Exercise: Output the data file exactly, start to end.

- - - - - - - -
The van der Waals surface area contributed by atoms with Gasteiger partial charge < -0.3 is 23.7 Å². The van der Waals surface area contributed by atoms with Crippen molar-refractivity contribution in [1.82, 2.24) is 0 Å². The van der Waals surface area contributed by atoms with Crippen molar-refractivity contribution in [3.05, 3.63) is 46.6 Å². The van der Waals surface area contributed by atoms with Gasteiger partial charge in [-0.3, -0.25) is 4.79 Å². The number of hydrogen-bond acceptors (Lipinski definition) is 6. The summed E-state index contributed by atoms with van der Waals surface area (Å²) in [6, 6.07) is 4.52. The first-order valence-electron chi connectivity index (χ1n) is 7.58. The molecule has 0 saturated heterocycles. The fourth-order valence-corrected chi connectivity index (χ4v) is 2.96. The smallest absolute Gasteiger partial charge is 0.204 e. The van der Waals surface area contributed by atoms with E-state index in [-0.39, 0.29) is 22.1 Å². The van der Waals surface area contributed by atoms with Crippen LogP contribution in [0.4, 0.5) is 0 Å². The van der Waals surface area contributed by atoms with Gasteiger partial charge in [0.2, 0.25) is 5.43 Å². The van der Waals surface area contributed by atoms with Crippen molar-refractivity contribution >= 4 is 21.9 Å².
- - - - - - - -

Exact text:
The van der Waals surface area contributed by atoms with Gasteiger partial charge < -0.3 is 23.7 Å². The van der Waals surface area contributed by atoms with Crippen molar-refractivity contribution in [1.82, 2.24) is 0 Å². The van der Waals surface area contributed by atoms with Crippen molar-refractivity contribution in [3.05, 3.63) is 46.6 Å². The van der Waals surface area contributed by atoms with Gasteiger partial charge in [-0.3, -0.25) is 4.79 Å². The number of hydrogen-bond acceptors (Lipinski definition) is 6. The summed E-state index contributed by atoms with van der Waals surface area (Å²) in [6, 6.07) is 4.52. The first-order valence-electron chi connectivity index (χ1n) is 7.58. The molecule has 0 saturated heterocycles. The fourth-order valence-corrected chi connectivity index (χ4v) is 2.96. The smallest absolute Gasteiger partial charge is 0.204 e. The van der Waals surface area contributed by atoms with E-state index in [-0.39, 0.29) is 22.1 Å². The van der Waals surface area contributed by atoms with Crippen LogP contribution in [0.4, 0.5) is 0 Å². The van der Waals surface area contributed by atoms with Gasteiger partial charge in [0.2, 0.25) is 5.43 Å². The van der Waals surface area contributed by atoms with Crippen molar-refractivity contribution >= 4 is 21.9 Å².